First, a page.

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AMD microprocessor market share up in Q2

Posted: 13 Sep 2007 ?? ?Print Version ?Bookmark and Share

Keywords:AMD microprocessor market share? Intel? notebook shipment?

The final estimate of market research firm iSuppli of the microprocessor market share in Q2 showed that Advanced Micro Devices Inc. (AMD) gained 2.5 percentage points compared to Q1 to take a 13.4 percent share of overall microprocessor revenue. The overall microprocessor market consists of RISC and general-purpose devices, as well as the X86-type chips for PCs sold by AMD and rival Intel Corp.

Intel, on the other hand, suffered a 2 percent point decrease in revenue share, while still maintaining a commanding 78.8 percent portion of the market. This was a far greater than the preliminary 0.5 percentage-point increase for Intel and the 0.5 percent increase for AMD that iSuppli estimated in July.

"AMD's performance in the second quarter of 2007 was both impressive and much needed, as the company managed to halt the three-quarter market share advance of archrival Intel," said Matthew Wilkins, principal analyst for compute platforms research at iSuppli.

AMD's Q2 advance brought to an end a period of decline for the company that saw its market share dwindle by nearly 6 points from 16.8 percent in Q3 2006 to 10.9 percent in Q1 of 2007. AMD's rise in the Q2 was due to increased shipments for notebook, desktop, and server microprocessors, despite a decline in the overall microprocessor ASPs.

Intel too suffered a decline in its microprocessor ASPs, which spurred the decrease in its revenue share during the quarter. "Intel's ASP declined due to pricing pressure in low-end desktop as well as notebook microprocessors," Wilkins said.

Price pressure
Conditions in the microprocessor market now are dominated by severe pricing pressure. This pressure originally arose at about the time when Intel launched its new microprocessor line in 2006. AMD and Intel are continuing to react to each others' pricing. Because of this, the aggressive pricing environment is expected to continue throughout 2007, Wilkins said.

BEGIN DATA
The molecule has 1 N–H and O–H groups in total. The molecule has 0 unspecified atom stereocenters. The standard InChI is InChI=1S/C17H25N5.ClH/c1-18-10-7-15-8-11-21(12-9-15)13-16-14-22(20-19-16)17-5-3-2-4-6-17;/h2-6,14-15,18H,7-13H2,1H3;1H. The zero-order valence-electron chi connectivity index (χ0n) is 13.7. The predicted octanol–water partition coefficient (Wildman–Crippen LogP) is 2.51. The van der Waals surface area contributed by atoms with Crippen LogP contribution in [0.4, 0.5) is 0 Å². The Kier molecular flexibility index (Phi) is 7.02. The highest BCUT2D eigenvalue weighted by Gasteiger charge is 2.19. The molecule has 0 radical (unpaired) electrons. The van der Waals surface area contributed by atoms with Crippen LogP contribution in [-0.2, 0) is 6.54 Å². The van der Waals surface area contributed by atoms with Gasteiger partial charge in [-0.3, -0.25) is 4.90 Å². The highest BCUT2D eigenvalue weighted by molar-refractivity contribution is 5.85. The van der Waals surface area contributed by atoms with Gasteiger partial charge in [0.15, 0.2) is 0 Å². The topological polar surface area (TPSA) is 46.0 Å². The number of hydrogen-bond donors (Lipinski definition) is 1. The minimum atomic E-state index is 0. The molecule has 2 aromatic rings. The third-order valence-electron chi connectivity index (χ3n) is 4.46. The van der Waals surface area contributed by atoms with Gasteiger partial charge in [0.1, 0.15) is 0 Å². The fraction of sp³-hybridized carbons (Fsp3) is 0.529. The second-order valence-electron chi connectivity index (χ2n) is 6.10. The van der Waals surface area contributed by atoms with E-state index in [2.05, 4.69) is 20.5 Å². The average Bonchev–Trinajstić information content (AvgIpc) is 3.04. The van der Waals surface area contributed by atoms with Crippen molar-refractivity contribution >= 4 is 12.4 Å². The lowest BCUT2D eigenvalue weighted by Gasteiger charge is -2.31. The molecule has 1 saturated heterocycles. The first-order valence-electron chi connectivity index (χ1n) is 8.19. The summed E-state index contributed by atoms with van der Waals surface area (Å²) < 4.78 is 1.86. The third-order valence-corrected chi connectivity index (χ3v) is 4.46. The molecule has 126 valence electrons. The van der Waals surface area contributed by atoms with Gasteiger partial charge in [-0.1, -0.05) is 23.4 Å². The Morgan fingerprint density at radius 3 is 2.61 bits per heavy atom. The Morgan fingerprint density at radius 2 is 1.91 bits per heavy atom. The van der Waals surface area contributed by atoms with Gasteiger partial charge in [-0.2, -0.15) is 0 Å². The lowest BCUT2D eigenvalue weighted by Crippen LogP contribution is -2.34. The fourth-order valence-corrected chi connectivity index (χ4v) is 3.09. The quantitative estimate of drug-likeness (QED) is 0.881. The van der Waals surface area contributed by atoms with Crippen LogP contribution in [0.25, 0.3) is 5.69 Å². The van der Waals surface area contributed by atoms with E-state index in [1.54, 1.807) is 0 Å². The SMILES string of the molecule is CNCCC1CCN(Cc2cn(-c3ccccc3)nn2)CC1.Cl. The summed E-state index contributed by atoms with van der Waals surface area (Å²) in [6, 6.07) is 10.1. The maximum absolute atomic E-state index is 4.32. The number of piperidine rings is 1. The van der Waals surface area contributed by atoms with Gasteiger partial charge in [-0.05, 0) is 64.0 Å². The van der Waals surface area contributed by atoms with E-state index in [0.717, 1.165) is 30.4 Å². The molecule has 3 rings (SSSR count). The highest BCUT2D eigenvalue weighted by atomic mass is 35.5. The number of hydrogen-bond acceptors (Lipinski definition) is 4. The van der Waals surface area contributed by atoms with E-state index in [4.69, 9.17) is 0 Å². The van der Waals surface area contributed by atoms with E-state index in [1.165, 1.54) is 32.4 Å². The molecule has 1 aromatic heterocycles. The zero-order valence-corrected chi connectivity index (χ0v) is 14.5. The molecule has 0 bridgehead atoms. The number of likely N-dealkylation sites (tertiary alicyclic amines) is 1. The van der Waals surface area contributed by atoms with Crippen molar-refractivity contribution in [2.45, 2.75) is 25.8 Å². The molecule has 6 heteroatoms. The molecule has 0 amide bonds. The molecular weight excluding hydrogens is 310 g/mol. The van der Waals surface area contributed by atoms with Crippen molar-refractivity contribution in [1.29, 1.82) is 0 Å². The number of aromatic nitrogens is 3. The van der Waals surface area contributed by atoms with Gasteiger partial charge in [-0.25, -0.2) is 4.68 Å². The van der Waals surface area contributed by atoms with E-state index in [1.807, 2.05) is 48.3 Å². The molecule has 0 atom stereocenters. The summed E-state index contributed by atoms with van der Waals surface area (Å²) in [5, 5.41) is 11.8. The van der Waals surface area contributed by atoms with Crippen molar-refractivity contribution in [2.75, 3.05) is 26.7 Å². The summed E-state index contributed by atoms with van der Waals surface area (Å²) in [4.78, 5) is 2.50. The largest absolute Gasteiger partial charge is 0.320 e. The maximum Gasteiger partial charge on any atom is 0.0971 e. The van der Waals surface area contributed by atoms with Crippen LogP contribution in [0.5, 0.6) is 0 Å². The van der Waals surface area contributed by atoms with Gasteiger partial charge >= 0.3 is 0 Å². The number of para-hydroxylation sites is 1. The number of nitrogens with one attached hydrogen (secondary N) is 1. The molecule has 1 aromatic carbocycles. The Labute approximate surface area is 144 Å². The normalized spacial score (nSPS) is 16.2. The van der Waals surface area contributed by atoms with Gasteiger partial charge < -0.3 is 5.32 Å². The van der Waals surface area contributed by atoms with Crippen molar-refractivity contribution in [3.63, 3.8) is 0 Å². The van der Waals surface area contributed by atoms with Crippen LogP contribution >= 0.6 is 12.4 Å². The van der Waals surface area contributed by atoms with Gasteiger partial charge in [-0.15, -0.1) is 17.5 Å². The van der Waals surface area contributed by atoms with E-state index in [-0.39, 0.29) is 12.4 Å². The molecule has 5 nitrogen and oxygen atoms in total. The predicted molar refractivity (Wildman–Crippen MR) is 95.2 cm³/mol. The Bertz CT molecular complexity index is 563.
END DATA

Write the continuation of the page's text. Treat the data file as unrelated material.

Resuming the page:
Pricing pressure was particularly aggressive in the low-end segments of both the desktop and the notebook PC markets during Q2. It is not difficult to see why, with the notebook PC platform being in such demand; iSuppli predicts unit growth of 26 percent in 2007. PC OEMs and semiconductor suppliers alike want to maintain this high level of demand and are pricing their products accordingly. Specifically, value notebooks in the consumer market have been commanding increasingly aggressive pricing for some time now.

AMD gained 2.5 percent in Q2 while Intel suffered a 2 percent decrease.

While AMD and Intel have been battered by the price war, this is nothing compared to what smaller players are experiencing.

"The combined position of Intel and AMD shows how these two companies have steadily eaten up share from the other microprocessor suppliers to the tune of 2.3 percentage points during 12 months," Wilkins said. "This feat is all the more impressive considering our rankings are revenue-based, and that we have seen PC microprocessors under huge pricing pressure in the past 12 months. As the old saying goes: 'When elephants dance, the grass suffers.'"

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